One In A Million

On Pride weekend Sunday, the big day, my friends were out of town so I spent it with myself.


There were over one million people there and me. I wandered around. Saw the sights. I saw the parade. I saw some performances. I saw groups of people. I saw couples. I saw myself… alone.

I kept pondering how a person could feel so utterly alone in a crowd of over a million people. I could not come up with an answer.

It made me depressed.

I thought about how I find it relatively easy to meet good people on Twitter. How I can meet very nice people through work and yet how I find it very difficult meeting people "in real life". Or to put it more precisely I find it very difficult  to meet and to connect to people in real life.

To me, in real life, people are complicated. Relationships are complicated. I have never been very good at social interaction. I had one friend in grade school and only a handful in high school. And I felt I was never very good at it.

Today I have a very small circle of friends. And for them I am very grateful. But the whole meeting new people and getting to know them is downright complicated to me. I can run circles around a computer but put me in a room full of strangers and I'll sit in the corner of the room wondering why I'm sitting in the corner of the room.

Yes the answer is obvious. Get out of the corner and talk to people. But it fills me with such fear I am utterly incapable of doing it.

So there I was in a crowd of one million people… alone.

I got more depressed.

I started to look around. I started to look at the people. I started to look for people like me. I started looking for men. Gay men. Mid-forties looking gay men. Average build mid-forties aged gay men. The kind of man I would date. And I hardly saw any.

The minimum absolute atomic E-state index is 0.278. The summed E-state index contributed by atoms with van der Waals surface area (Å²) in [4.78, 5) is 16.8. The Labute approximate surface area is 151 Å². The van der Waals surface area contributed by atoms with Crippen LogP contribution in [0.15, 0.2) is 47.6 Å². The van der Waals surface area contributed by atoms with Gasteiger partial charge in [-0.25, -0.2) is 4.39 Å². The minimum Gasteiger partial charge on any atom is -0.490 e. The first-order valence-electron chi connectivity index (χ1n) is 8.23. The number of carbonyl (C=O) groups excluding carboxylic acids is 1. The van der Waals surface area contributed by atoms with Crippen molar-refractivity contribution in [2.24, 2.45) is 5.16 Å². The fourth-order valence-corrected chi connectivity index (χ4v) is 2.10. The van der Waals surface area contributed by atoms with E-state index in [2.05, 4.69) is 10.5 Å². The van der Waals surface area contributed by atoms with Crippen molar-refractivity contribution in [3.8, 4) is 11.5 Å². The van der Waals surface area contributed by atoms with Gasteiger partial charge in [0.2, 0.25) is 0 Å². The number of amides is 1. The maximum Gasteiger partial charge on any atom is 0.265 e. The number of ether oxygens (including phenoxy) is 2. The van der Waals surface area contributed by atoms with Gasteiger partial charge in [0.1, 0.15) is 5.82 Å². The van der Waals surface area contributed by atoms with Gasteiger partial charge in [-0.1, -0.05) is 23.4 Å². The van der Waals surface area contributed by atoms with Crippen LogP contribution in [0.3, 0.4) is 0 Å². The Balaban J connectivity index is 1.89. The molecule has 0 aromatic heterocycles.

Now I'm not saying you can't be friends with people who aren't like you but if I was looking for someone who I could easily relate to I was not seeing them. My friends, both in real life and online, fit a certain demographic. And I was simply not seeing very many of them in this crowd. Where were they?

I theorized that many were "over" Pride and stayed home or went to the cottage or went anywhere but Pride. And then I thought about all of the people my age that died in the late 80s and 90s. People like me that didn't make it out of the century alive.

I went from being depressed to sad. To grateful. To happy. To sad. To depressed. And finally to bed.


Today, Monday, I sit with myself beside a quiet river. Just me. Not another person in sight. I am grateful to be here. I am grateful for life. And, surprisingly, I am not lonely.

Life is weird.


Follow Up 2!

So it's been about a month since my second appointment. So what's changed?

The doctor recommended therapy. He said that I should see a therapist once a week for as long as required. "How much do they cost?" I ask. "Depending on the therapist $100 to $200 a session". Gulp. Once a week. Four weeks in a month. $400 to $800 a month. Gulp. That's $5200-$10400 per year. GULP! Well that isn't happening.